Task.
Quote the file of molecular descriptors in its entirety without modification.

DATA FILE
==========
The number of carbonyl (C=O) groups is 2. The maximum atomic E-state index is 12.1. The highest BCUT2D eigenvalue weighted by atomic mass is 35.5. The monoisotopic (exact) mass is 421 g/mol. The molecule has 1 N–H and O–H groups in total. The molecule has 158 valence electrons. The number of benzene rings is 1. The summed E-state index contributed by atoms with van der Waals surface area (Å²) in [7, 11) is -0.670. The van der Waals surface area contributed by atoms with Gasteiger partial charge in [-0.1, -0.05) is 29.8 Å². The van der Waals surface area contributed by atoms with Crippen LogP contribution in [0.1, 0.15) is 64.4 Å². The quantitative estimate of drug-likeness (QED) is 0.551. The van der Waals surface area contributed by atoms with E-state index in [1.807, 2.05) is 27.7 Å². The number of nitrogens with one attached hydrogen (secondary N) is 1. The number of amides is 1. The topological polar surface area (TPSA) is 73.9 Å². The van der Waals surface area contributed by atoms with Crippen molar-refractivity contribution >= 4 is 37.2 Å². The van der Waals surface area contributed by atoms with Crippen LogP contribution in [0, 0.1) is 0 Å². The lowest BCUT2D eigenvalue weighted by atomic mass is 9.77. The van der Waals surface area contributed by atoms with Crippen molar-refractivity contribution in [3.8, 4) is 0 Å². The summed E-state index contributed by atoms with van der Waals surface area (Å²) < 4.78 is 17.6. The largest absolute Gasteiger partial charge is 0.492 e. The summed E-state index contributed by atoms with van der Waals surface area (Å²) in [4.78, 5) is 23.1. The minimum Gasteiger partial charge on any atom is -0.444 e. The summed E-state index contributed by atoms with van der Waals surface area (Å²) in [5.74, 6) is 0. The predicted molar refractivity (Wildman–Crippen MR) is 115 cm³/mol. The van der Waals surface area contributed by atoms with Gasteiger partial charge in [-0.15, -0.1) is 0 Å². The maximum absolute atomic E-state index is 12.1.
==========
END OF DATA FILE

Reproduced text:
The number of carbonyl (C=O) groups is 2. The maximum atomic E-state index is 12.1. The highest BCUT2D eigenvalue weighted by atomic mass is 35.5. The monoisotopic (exact) mass is 421 g/mol. The molecule has 1 N–H and O–H groups in total. The molecule has 158 valence electrons. The number of benzene rings is 1. The summed E-state index contributed by atoms with van der Waals surface area (Å²) in [7, 11) is -0.670. The van der Waals surface area contributed by atoms with Gasteiger partial charge in [-0.1, -0.05) is 29.8 Å². The van der Waals surface area contributed by atoms with Crippen LogP contribution in [0.1, 0.15) is 64.4 Å². The quantitative estimate of drug-likeness (QED) is 0.551. The van der Waals surface area contributed by atoms with E-state index in [1.807, 2.05) is 27.7 Å². The number of nitrogens with one attached hydrogen (secondary N) is 1. The number of amides is 1. The topological polar surface area (TPSA) is 73.9 Å². The van der Waals surface area contributed by atoms with Crippen molar-refractivity contribution >= 4 is 37.2 Å². The van der Waals surface area contributed by atoms with Crippen LogP contribution in [0, 0.1) is 0 Å². The lowest BCUT2D eigenvalue weighted by atomic mass is 9.77. The van der Waals surface area contributed by atoms with Crippen molar-refractivity contribution in [3.8, 4) is 0 Å². The summed E-state index contributed by atoms with van der Waals surface area (Å²) < 4.78 is 17.6. The largest absolute Gasteiger partial charge is 0.492 e. The summed E-state index contributed by atoms with van der Waals surface area (Å²) in [4.78, 5) is 23.1. The minimum Gasteiger partial charge on any atom is -0.444 e. The summed E-state index contributed by atoms with van der Waals surface area (Å²) in [5.74, 6) is 0. The predicted molar refractivity (Wildman–Crippen MR) is 115 cm³/mol. The van der Waals surface area contributed by atoms with Gasteiger partial charge in [-0.15, -0.1) is 0 Å². The maximum absolute atomic E-state index is 12.1.